Kyle Larson went back to his home state of California and won at Fontana. A win. Now, I’ll be the first to admit that the 24-year old from Elk Grove is not perfect. Sure, he might be leading the standings, but perfection?
His average finish over his past four races is only 1.75. Only. The best he could do was second at Homestead to wrap up last season. Larson started this year 12th at Daytona. Then he was second at Atlanta. Second at Las Vegas. Second at Phoenix. It is about time he was perfect, don’t you think? With the second win of his career, he leads the standings by 29 points over Brad Keselowski.
Keselowski had an interesting day. On the start, he got into the hiccuping Denny Hamlin while Ryan Newman rearranged his left rear quarter-panel. That could not have been good on that tire, but we never really discovered if it would be a problem. You see, on the fourth lap, Jimmie Johnson tagged him when Keselowski had to lift, sending Brad spinning through the infield grass. He managed to get back into the Top Ten after the second stage, then second only to Larson at the end. Considering how the car looked, that was an incredible result.
Picking up 40 or more points in a race meant you mattered most of the day. Keselowski did not. Clint Bowyer (third) and Martin Truex, Jr. (fourth) did. In fact, after finishing second to Larson in the opening stage before leading him after the second frame, the Truex brain trust decided to stay out before the overtime finale. Their rival picked up the new Goodyears and that was that. Jamie McMurray was sixth on Sunday, and with points in both stages, he also had a real good afternoon to move to seventh in the season standings. Even Chase Elliott had a good day, with bonus points added to his 10th place completion placing him tied in seasonal points with Keselowski, just without a win.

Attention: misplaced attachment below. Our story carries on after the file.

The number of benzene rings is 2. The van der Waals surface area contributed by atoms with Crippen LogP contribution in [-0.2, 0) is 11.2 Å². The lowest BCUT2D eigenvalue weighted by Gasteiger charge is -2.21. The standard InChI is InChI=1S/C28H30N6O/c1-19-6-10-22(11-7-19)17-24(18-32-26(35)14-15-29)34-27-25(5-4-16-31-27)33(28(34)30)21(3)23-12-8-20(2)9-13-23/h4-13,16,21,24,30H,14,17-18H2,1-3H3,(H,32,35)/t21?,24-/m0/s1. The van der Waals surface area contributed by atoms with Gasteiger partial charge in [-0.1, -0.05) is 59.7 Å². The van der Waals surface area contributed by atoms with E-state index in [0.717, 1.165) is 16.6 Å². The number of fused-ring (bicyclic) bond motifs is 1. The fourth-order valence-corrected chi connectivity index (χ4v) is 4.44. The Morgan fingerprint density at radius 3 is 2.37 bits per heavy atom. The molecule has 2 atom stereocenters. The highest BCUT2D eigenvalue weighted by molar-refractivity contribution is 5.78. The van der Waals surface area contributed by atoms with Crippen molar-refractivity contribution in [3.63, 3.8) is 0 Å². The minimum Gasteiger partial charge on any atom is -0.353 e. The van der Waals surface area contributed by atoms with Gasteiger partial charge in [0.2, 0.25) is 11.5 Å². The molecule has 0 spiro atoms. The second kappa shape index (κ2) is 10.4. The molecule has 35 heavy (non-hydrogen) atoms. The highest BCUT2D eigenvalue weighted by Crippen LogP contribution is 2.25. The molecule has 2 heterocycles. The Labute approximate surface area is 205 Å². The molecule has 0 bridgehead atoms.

Being in the Top 16 is what they all are aiming for. Johnson tumbled out after a 21st place result. 20-year old Erik Jones eases in, taking 12th place points bulked up by stage bonuses. Other notables who failed to finish among the Top 20 included Kurt Busch, Trevor Bayne, Paul Menard, Ricky Stenhouse Jr. and Danica Patrick. To be honest, it is no longer coming as a surprise to see some of this group this far from the front. Patrick is 29th in the standings, four points up on A.J. Allmendinger, but at least he needed to receive a 35 point penalty after Atlanta to be buried this deep.
After races in Las Vegas, Phoenix, and Fontana, with a trek to Texas on the horizon, they return east to Virginia for one week and a date in Martinsville. Johnson has nine grandfather clocks while Hamlin has five of the iconic first place trophies. You would think both should do well. History tells us that Truex, Kurt Busch, and Aric Almirola might not. It also says Larson, Truex, and Elliott might also falter. Something tells me that history, at least this time out, might be full of it. Current events might suggest that relying totally on history might not be the right choice for Sunday.